Open Access eBooks Part Five – Knowledge Unlatched

To honor open access week, I’ll be highlighting a different open access eBook platform each day. The purpose is to create awareness of various open access ebook collections. If you have collections to suggest, please let me know.

Today’s post is about Knowledge Unlatched.

Knowledge Unlatched is not yet an eBook collection, but an initiative to bring open access eBooks to fruition though the collaborative efforts of authors, publishers, and libraries.  It is an idea from Dr. Frances Pinter, Executive Director of Knowledge Unlatched.  I first heard about this initiative two years ago at the O’Reilly Tools of Change conference.  I spoke to Frances later and our recorded interview is available on the NSR interviews page. The initiative has grown since then and a three-year pilot project will begin in 2013.

From the Knowledge Unlatched website:

The market in scholarly books is inefficient and not working for anyone. In particular, monographs in the Humanities and Social Sciences are in crisis. At Knowledge Unlatched we’re committed to trying to change this. We believe there is a way to make scholarly books available to end-users without charge, while retaining and paying for professional publishing services. That is our vision. Join us in making it happen!

Over the past few decades the market for monographs has shrunk by around 90%. Many libraries are unable to afford even a small collection of monographs. Individual readers who do not have access to a well-funded library are in most cases unable to afford to purchase titles that they want or need. A broken academic publishing model is preventing, rather than facilitating, the spread of human knowledge. The situation is especially grave for researchers and communities in the developing world.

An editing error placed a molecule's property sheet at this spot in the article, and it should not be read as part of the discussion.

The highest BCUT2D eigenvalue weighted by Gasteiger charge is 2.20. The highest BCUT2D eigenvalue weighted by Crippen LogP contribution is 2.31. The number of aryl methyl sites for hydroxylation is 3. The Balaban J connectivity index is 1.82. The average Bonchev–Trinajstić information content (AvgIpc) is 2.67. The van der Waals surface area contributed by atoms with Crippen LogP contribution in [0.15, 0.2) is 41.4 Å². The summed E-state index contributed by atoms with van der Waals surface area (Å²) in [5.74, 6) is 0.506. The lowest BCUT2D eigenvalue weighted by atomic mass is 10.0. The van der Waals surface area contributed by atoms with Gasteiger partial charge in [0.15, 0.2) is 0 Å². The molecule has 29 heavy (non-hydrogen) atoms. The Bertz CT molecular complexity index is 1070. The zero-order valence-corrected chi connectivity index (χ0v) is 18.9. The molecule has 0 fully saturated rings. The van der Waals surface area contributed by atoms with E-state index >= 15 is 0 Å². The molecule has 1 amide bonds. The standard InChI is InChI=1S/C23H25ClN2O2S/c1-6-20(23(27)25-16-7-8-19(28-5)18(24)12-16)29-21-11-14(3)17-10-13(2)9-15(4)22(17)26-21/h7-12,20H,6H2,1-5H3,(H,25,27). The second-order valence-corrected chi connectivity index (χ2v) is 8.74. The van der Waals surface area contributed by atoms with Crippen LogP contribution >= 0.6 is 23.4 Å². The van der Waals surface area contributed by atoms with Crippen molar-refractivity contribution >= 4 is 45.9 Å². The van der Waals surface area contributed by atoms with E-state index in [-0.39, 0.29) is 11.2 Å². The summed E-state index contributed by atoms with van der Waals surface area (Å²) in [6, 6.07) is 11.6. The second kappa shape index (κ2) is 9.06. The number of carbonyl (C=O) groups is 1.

Knowledge Unlatched is an initiative designed to make the market in scholarly books work well for everyone. Knowledge Unlatched is a not-for-profit Community Interest Company (CIC) that will help publishers, libraries, authors and the wider community to reduce costs, mitigate risks and grow the market for scholarly books. The Big Innovation Centre in London is hosting the initiative during its incubation stage, including the pilot.


Previous posts this week on open access eBooks include:

Open Access eBooks Part One – The OAPEN
Open Access eBooks Part Two – SciELO
Open Access eBooks Part Three – DOAB
Open Access eBooks Part Four – CLACSO